I paused. Momentarily perplexed. My mind went back to the many, many times I’ve been asked this question. The subtext has always been explain why you’re not really American, but now the context is different.

Of course IKAA knows I’m Korean. Have I encountered one of the rare moments when nationality actually means American?

I stare at the screen for a few more seconds.

I finally fill in the blank and submit my registration.

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Migration and Identity in Adoptee Experiences

Friday night, I battled the rain and finally made it to an event at the Korean Cultural Center in DC. The announcement for the art exhibit opening of TeaYoun Kim-Kassor’s “Migration and Identity” described her work as “explor[ing] the inextricable connection between ‘Who am I?’ and ‘Where am I?’ that defines every individual.” As an identity scholar, I was intrigued.

Teayoun Kim-Kassor's Migration Series
From Teayoun Kim-Kassor’s Migration Series (front)

As the artist was explaining her artwork, I kept making connections to my own identity as well as adoptee identity more broadly. Though Kim-Kassor’s work is about migration and how that affects identity, and not about adoption per se, it is. As an adoptee, I have made physical moves – from Korea to Japan to the U.S., from family to orphanage to family – but I have also made psychological moves – from family to family, from culture to culture, from identity to identity.

For adoptees, identity is often about the shedding of who we once were – name, history, culture, country – and assimilation into who we should become. However, as Kim-Kassor reminded us, “Identity is built on, not by completely casting away. . .We have our past. That’s who we are today.” Identity indeed builds upon our former selves, our past experiences, how we interpret and make meaning of ourselves and the world around us. Even if we try to cast away our past, it is ever-present, residing within us. What does it mean to boldly incorporate our past into who we are? To recognize that it is who we are today and not try to diminish it or forget it, whether from shame or lack of understanding.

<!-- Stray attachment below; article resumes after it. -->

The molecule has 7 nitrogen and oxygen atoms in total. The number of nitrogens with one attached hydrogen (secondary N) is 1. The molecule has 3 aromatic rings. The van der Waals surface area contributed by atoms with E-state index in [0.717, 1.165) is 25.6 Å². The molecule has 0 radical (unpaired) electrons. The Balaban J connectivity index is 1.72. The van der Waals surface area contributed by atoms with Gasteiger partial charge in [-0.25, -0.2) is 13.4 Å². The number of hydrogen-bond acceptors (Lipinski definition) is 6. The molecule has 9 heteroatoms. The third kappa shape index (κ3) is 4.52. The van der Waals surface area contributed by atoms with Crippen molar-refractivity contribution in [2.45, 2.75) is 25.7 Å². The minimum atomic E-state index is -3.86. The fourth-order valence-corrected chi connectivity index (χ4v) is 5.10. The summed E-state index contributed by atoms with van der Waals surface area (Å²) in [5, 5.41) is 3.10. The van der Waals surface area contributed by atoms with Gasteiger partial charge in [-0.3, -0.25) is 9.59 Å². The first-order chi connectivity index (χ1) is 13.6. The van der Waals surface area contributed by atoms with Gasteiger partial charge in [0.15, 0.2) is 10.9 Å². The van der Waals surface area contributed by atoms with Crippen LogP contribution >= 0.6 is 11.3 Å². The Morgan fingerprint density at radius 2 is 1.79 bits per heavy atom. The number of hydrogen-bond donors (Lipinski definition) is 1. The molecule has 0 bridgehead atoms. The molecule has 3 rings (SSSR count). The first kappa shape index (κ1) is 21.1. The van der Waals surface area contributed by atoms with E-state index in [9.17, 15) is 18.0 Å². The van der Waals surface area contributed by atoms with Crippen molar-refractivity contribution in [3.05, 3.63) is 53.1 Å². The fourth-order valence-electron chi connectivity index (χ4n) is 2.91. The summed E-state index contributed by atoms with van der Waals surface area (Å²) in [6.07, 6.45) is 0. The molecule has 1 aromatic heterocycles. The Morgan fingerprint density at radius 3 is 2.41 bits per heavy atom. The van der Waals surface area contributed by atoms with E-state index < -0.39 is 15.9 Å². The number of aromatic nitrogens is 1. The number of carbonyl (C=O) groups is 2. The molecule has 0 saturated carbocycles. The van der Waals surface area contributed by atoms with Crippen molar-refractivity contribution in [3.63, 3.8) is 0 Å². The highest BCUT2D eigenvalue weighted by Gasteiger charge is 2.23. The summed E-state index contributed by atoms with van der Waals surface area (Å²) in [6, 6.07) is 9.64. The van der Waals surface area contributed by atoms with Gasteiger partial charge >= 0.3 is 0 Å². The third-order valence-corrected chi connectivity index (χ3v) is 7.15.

“People feel comfortable going back to their past,” Kim-Kassor asserted confidently, referring to the idea that people feel comfortable going back to past selves or a past that had emotional significance, particularly those that were enjoyable. But, for adoptees, going back to the past is not necessarily comfortable. It’s confusing, painful, difficult. Yet, in a way it is comforting to go back to one’s past, to search it out, to explore it, because the present is a future that the past created.

As Kim-Kassor shared her many works and the creative process behind them, her statements struck me as I thought about adoptees: who we are, what we know about our pasts, our migration stories, and how we come to understand ourselves. Adoptees’ identities are built on many pieces, bit by bit, and undeniably about our adoption, about Korea, about migration. Our movement from birth country to receiving country is evident. Our thoughts about who we are, from one understanding to another, frequently similarly drastic though often unseen.

Like Kim-Kassor’s Migration series textile work that layers fabrics and colors and incorporates Nubi, a traditional Korean sewing technique, to create a visual display unachieved by the individual pieces, our lives are similarly pieced together from seemingly disparate parts. Who we are depends on where we are on our journey as we understand the migrations we’ve undergone and value them for what they are.

Teayoun Kim-Kassor's Migration Series
Piece from Teayoun Kim-Kassor’s Migration Series (back)
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An Emotion Filled Mother’s Day: An Adoptee’s Reflection on Mother Loss

I am a notoriously cold-hearted, non-feeling, definitely non-emoting bitch.

Or so some people say.

This is in part due to a severe case of resting bitch face but also because I need time to process emotion, which results in you saying something heartfelt, me looking at you seemingly blankly, and then you thinking I’m a cold-hearted, non-feeling, non-emoting robot.

However, as I get older, I find myself being more emotional in general and more emotional about my mother in particular. (My mother passed away from breast cancer over 20 years ago, so as you can see I’ve had quite a long time to process those emotions.) This Mother’s Day it should have come as no surprise that I was attacked by feelings. In fact, it started Saturday night when, for no immediately apparent reason, I found myself crying. These feelings of *breaks out emotion chart* loss, grief, sadness carried over to Sunday, when I was scheduled to serve as part of the prayer ministry at church.

I contemplated not going. But, I had made a commitment, and anyways I didn’t think I was too overcome with emotion that I couldn’t be there. I was wrong.